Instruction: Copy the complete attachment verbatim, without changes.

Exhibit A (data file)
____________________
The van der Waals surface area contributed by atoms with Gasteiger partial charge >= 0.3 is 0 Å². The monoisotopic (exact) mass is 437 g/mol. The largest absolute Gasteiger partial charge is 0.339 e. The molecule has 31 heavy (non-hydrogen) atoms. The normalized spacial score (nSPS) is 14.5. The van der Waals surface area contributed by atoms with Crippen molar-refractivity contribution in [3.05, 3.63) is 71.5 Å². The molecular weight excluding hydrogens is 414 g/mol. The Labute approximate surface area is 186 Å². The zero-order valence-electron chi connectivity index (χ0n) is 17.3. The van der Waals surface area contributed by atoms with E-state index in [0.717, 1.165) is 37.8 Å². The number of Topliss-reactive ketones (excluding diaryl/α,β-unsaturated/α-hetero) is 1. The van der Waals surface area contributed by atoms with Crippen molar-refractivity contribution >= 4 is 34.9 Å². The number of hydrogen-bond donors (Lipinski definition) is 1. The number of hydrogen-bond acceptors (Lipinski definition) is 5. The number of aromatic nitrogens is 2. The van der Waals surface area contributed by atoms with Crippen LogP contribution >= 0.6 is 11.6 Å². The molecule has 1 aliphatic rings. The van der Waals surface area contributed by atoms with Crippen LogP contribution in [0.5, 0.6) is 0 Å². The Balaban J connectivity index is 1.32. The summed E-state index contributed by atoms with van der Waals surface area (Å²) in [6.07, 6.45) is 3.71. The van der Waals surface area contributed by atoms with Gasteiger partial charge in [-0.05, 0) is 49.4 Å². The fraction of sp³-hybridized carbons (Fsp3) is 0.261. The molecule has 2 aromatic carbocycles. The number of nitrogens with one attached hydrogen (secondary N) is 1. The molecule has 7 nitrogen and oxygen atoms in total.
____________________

The van der Waals surface area contributed by atoms with Gasteiger partial charge >= 0.3 is 0 Å². The monoisotopic (exact) mass is 437 g/mol. The largest absolute Gasteiger partial charge is 0.339 e. The molecule has 31 heavy (non-hydrogen) atoms. The normalized spacial score (nSPS) is 14.5. The van der Waals surface area contributed by atoms with Crippen molar-refractivity contribution in [3.05, 3.63) is 71.5 Å². The molecular weight excluding hydrogens is 414 g/mol. The Labute approximate surface area is 186 Å². The zero-order valence-electron chi connectivity index (χ0n) is 17.3. The van der Waals surface area contributed by atoms with E-state index in [0.717, 1.165) is 37.8 Å². The number of Topliss-reactive ketones (excluding diaryl/α,β-unsaturated/α-hetero) is 1. The van der Waals surface area contributed by atoms with Crippen molar-refractivity contribution >= 4 is 34.9 Å². The number of hydrogen-bond donors (Lipinski definition) is 1. The number of hydrogen-bond acceptors (Lipinski definition) is 5. The number of aromatic nitrogens is 2. The van der Waals surface area contributed by atoms with Crippen LogP contribution >= 0.6 is 11.6 Å². The molecule has 1 aliphatic rings. The van der Waals surface area contributed by atoms with Crippen LogP contribution in [0.5, 0.6) is 0 Å². The Balaban J connectivity index is 1.32. The summed E-state index contributed by atoms with van der Waals surface area (Å²) in [6.07, 6.45) is 3.71. The van der Waals surface area contributed by atoms with Gasteiger partial charge in [-0.05, 0) is 49.4 Å². The fraction of sp³-hybridized carbons (Fsp3) is 0.261. The molecule has 2 aromatic carbocycles. The number of nitrogens with one attached hydrogen (secondary N) is 1. The molecule has 7 nitrogen and oxygen atoms in total.